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Specificity and kinetic studies of deoxyribonucleases from the intestinal mucosa of the rat Lee, Cheuk Yu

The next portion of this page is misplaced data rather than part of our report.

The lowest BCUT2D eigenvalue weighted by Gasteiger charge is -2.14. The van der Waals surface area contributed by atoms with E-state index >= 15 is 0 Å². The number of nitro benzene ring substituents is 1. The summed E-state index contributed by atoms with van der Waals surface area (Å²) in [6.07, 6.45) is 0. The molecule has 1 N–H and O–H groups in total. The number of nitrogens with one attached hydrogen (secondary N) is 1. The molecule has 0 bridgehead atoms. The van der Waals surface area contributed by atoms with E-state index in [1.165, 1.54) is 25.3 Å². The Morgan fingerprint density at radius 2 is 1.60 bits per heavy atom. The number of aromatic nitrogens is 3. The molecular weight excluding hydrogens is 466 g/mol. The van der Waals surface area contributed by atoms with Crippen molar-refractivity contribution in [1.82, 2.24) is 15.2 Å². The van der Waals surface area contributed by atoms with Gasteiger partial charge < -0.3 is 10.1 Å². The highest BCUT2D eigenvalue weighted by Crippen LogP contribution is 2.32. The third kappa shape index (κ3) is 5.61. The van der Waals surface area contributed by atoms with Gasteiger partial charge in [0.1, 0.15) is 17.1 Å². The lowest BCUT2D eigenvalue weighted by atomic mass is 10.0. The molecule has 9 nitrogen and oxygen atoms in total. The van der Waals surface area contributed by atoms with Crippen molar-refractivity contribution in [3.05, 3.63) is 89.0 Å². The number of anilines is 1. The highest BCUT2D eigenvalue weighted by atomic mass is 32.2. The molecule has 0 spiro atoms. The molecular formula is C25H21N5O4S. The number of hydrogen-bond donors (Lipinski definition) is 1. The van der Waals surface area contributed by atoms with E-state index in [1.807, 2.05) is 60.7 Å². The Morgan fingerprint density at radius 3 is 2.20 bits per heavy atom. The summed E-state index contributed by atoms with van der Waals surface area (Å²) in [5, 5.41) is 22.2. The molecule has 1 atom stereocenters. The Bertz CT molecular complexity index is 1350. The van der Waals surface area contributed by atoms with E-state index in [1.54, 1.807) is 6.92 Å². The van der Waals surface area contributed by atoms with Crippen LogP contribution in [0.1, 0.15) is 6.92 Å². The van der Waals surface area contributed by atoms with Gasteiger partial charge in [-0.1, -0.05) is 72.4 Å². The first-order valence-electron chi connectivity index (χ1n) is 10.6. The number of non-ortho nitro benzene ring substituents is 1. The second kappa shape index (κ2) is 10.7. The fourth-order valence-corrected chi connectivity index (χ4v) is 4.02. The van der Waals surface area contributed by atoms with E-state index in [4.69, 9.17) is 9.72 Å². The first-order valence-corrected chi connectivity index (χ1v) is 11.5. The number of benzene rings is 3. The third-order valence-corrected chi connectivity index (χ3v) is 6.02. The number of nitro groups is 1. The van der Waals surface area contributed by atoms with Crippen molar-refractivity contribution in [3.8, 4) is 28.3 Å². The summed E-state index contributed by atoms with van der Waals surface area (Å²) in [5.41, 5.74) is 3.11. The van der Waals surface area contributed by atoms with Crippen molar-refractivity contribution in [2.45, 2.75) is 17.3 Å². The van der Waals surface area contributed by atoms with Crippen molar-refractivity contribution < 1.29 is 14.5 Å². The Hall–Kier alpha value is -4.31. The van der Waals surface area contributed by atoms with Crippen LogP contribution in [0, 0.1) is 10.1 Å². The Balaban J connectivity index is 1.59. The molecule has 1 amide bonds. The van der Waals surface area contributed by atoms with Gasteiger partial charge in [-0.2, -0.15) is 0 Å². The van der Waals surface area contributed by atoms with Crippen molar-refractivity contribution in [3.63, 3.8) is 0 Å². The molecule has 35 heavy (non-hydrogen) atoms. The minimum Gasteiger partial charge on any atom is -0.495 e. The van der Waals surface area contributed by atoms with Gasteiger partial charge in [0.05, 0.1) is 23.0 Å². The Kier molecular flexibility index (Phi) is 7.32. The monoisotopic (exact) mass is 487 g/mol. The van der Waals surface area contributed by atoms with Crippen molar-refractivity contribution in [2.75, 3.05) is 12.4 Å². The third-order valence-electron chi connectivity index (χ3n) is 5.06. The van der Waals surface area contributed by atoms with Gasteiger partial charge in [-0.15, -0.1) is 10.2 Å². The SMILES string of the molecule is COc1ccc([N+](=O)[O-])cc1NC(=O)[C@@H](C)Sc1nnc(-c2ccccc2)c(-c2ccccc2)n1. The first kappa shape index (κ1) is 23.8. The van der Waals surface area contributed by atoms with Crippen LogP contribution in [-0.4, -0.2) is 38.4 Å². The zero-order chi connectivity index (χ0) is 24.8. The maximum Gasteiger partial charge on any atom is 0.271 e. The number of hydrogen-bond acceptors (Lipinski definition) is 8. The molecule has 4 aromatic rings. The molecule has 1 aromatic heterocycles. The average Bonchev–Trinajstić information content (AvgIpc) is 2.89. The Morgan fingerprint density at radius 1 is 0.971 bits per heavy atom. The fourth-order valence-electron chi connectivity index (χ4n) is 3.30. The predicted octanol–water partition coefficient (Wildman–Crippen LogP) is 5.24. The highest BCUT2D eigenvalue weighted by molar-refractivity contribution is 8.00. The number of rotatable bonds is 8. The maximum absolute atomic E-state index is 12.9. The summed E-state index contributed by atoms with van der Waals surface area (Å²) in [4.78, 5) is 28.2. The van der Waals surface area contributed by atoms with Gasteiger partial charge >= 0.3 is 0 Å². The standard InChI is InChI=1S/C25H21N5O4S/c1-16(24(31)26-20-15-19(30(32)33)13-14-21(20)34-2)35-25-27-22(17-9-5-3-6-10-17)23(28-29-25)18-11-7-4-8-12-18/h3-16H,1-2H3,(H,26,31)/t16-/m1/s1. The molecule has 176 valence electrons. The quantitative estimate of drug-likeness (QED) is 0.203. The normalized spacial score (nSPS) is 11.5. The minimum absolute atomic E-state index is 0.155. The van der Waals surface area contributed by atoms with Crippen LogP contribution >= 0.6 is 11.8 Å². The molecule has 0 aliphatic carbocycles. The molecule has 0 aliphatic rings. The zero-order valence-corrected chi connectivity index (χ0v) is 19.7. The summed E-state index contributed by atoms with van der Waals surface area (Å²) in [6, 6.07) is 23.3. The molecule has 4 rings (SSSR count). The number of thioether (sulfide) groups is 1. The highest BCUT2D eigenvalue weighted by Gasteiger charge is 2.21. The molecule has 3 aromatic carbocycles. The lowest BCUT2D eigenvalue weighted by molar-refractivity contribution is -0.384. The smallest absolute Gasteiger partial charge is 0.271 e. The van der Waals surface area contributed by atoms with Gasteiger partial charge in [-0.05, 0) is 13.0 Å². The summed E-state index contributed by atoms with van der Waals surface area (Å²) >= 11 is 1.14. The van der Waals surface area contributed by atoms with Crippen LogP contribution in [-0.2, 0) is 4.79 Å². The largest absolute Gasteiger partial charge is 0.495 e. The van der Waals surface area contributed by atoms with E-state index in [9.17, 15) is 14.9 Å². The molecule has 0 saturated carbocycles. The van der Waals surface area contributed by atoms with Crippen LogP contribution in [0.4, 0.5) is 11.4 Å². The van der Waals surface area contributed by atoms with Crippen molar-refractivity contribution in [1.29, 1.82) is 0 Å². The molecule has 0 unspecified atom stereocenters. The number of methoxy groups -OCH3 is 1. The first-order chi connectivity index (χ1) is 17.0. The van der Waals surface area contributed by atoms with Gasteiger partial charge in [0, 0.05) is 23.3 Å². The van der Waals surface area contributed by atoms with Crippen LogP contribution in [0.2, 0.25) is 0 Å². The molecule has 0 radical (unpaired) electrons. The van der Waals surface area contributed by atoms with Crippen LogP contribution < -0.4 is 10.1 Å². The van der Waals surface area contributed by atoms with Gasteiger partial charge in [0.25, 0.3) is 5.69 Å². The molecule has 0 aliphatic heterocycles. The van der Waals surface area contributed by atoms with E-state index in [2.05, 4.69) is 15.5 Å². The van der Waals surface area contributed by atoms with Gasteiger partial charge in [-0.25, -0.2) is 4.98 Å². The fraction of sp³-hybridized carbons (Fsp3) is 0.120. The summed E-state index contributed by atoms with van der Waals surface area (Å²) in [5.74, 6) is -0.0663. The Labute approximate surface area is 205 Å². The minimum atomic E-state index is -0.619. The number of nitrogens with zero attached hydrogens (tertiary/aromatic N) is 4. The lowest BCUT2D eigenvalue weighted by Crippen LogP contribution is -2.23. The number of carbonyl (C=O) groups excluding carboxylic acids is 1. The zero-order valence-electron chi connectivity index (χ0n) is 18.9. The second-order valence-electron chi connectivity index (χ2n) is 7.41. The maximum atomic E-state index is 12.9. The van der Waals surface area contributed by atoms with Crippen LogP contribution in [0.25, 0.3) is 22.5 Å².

The properties of the deoxyribonuclease activity in the intestinal mucosa of the rat have been studied. Two DNases were found in a cell-free extract prepared by homogenizing the mucosal tissue in Krebs-Ringer phosphate buffer and then centrifuging the homogenate at 105,000 x g for 60 mins. Resolution and partial purification of these two enzymes were achieved by ion-exchange chromatography on DEAE-cellulose and partition on hydroxylapatite of the cell-free extract or an acetone powder preparation of the enzymes. One of the enzymes was identified as DNase I by its optimum pH (6.5 to 6.8), its requirements for bivalent metals and by its reaction to known DNase I inhibitors such as EDTA, citrate and arsenate. It was also found to be active toward native DNA, and, to a lesser degree, toward heated DNA. The second DNase was shown to be qualitatively different from DNase I. It has an acidic optimum pH (3.5-4.0), does not require activation by bivalent cations and is not inhibited by EDTA, citrate or arsenate. This second DNase activity is therefore of the DNase II type. The linkage specificity of the two enzymes was studied by isolating the products of the reaction and examining them with respect to chain length, base composition of the mononucleotides, relative frequencies of the dinucleotides and base frequencies at the ends of the oligonucleotides. The hydrolysis reaction was carried out under a variety of conditions. When Mg++ was used as the activating ion and native DNA as substrate, DNase I was found to show a preference for the linkages pApC, pApT and pGpT. But when Mn++ was the activator, or when heated DNA was used as substrate in the presence of Mg++, DNase I did not show any significant order of specificity. With regard to DNase II, the enzyme was found to attack native DNA preferentially at the ApCp, GpCp and GpTp bonds. The mechanism of metal activation of intestinal DNase I was also studied. Preliminary experiments showed that the enzyme was inhibited by high concentrations of both metals and DNA. In addition, optimal activation was found to depend on the molar ratio of metal ion to DNA phosphorus. These experiments suggested that the metal-DNA complex is probably the true substrate. Consequently, a rate equation in terms of the metallosubstrate concentration was developed based on the assumption that intestinal DNase I can combine individually and simultaneously with free metal, free DNA and the metal-DNA complex. Data obtained from initial velocity studies carried out at varying concentrations of metal and DNA fitted this rate equation well. On this basis, it was suggested that the enzyme, the metal activator and the DNA substrate combine to form a ternary complex which then dissociates to give the products.

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